The average price of a gallon of gasoline in the Washington area has hit $1.13, and supplied remain so tight that short gas lines are forming from time to time.

Texaco, which provides about 5 percent of the gasoline sold in the area, plans in February to begin selling gasohol -- a mixture of gasoline and alcohol -- in about 125 stations here, but it is not thought that this will significantly ease the overall supply problem.

"I don't believe these prices, but I think we're going to see more [price increases soon]," said Glenn Lashley, a spokesman for the American Automobile Association.

The AAA's most recent price survey, taken last Friday, shows that regular gasoline is selling for an average of $1.103 a gallon, unleaded $1.136 and premium $1.155 at full-service pumps. Self-service prices were somewhat less.

Stiff price increases announced last week by Exxon, Texaco, Shell and other companies may not have been reflected at the pumps when the AAA survey was made. The average price for all grades taken together -- $1.128 -- represents a 7 1/2-cent increase in one month.

Supplies of gasoline available here and nationwide are less this month than in any month since February 1975, according to industry analysts. But they say that the effect of this is less dramatic than it might be because people have cut down drastically on their driving and because January is a month when people traditionally don't drive much anyway.

"It's a progressively worsening situation," said Vic Rasheed, head of the Greater Washington-Maryland Service Station Association. ". . . The oil companies are hoarding crude oil [and thereby] forcing it to go up in price that much quicker."

Ed Murphy, the statistician for the American Petroleum Institute, an industry organization, confirmed that the nation's crude oil stocks held by the oil companies are unusually high now and "have been building ever since early fall."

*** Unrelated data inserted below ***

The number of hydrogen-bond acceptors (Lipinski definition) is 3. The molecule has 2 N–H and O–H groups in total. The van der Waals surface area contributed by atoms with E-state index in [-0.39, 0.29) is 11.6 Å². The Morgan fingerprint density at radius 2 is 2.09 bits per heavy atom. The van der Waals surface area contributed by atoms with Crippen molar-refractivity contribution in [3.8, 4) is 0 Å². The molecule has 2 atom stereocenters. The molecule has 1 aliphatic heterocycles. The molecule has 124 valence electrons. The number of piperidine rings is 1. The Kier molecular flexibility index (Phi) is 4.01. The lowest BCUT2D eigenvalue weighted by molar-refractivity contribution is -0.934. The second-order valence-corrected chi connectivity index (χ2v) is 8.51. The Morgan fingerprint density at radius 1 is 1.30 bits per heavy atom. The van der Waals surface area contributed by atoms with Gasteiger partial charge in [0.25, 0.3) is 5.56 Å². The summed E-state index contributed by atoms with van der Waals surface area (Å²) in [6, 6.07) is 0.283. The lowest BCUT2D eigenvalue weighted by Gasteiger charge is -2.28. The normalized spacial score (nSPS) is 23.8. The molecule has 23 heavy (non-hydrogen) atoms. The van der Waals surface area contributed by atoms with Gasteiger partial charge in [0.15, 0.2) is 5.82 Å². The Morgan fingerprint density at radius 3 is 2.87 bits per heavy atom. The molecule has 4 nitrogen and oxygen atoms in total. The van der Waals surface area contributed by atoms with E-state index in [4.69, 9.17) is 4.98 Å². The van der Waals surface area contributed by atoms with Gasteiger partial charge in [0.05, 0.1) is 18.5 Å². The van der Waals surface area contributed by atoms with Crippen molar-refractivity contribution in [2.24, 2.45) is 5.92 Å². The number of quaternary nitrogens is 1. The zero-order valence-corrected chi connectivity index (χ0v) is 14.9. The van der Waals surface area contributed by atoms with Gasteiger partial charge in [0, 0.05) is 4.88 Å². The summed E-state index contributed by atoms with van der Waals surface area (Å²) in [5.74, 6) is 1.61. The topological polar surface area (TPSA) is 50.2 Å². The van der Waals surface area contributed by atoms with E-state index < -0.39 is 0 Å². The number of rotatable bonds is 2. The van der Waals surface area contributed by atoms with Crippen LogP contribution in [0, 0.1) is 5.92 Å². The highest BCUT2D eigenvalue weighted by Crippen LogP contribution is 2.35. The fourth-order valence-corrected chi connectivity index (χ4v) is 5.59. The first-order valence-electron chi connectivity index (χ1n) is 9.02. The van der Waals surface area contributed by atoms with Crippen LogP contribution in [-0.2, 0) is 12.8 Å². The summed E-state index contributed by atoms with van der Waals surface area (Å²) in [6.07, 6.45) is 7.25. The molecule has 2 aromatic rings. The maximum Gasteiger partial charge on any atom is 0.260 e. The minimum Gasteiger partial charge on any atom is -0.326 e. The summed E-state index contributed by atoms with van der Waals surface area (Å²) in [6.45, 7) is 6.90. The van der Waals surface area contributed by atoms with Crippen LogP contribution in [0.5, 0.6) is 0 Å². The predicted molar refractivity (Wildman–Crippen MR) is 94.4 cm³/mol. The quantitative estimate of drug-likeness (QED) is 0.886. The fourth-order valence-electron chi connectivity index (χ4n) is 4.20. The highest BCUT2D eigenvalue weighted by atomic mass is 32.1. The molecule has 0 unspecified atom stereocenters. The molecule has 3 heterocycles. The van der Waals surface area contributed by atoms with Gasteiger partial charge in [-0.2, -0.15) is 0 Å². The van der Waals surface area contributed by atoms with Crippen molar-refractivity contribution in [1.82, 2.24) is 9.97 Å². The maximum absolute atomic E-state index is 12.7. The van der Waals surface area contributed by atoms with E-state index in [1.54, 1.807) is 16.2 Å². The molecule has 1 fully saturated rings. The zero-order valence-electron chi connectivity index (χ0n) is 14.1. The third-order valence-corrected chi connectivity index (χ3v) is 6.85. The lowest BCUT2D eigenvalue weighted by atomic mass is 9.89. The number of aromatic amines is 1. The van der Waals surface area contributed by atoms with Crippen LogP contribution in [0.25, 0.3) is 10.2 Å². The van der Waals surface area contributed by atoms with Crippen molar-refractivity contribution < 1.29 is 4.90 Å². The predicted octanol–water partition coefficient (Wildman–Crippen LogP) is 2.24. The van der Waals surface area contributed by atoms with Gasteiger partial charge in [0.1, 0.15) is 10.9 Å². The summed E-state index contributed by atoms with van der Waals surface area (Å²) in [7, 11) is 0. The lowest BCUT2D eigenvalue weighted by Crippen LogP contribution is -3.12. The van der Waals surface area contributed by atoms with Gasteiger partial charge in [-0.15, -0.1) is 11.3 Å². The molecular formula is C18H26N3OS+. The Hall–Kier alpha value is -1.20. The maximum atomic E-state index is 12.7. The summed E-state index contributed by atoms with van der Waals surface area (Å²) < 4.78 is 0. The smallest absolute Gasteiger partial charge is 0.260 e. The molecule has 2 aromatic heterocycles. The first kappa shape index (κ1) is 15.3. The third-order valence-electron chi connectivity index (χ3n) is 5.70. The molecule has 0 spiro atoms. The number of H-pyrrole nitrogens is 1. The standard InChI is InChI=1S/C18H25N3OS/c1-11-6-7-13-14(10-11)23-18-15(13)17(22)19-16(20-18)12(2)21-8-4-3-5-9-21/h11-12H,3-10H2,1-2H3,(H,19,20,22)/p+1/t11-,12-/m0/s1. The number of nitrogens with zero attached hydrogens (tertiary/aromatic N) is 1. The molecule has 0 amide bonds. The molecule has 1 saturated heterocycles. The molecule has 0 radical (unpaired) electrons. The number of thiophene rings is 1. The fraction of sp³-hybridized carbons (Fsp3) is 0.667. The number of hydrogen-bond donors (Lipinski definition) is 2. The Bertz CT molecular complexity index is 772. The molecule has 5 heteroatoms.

Murphy said this is because demand for gasoline is down as people conserve, and because the companies built up their stocks in order to beat recent worldwide crude oil price increases and to hedge against possible future supply distruptions.

"We're on the fine edge, but at the same time, if everybody keeps his head we'll be fine," said Sunoco analyst Joe Strain. "I don't see us returning to a situation of late spring or early summer" when there were long gas lines in the Washington area.

Out at the pumps yesterday, dealers described how tight their supplies were.

"I'm down to the bone right now," said Alexandria Exxon station manager Dennis Kane. "We're running short." Nearby Sunoco dealer Rick DuBrueler said that on Sundays, when he is the only dealer open in the area, a gas line half a block long sometimes forms.

The manager of Bob Shelton's Georgetown Gulf said supplies are touch and go. "I'm out of unleaded, I'll be out of regular in about an hour, they quit making premium," said manager Charlie Shelton, the owner's son.

He said he put up an out-of-gas sign at one point "just to deter a few" customers. The manager at an Amoco station at 13th and L streets NW said he did the same thing yesterday when he ran out and had to wait for a tanker truck to make a delivery.

Texaco plans to make its gasohol announcement during the next few days. In all, the company plans to sell gasohol in about 500 stations in Maryland, Virginia and the District of Columbia. It already sells gasohol in about 600 stations elsewhere in the country.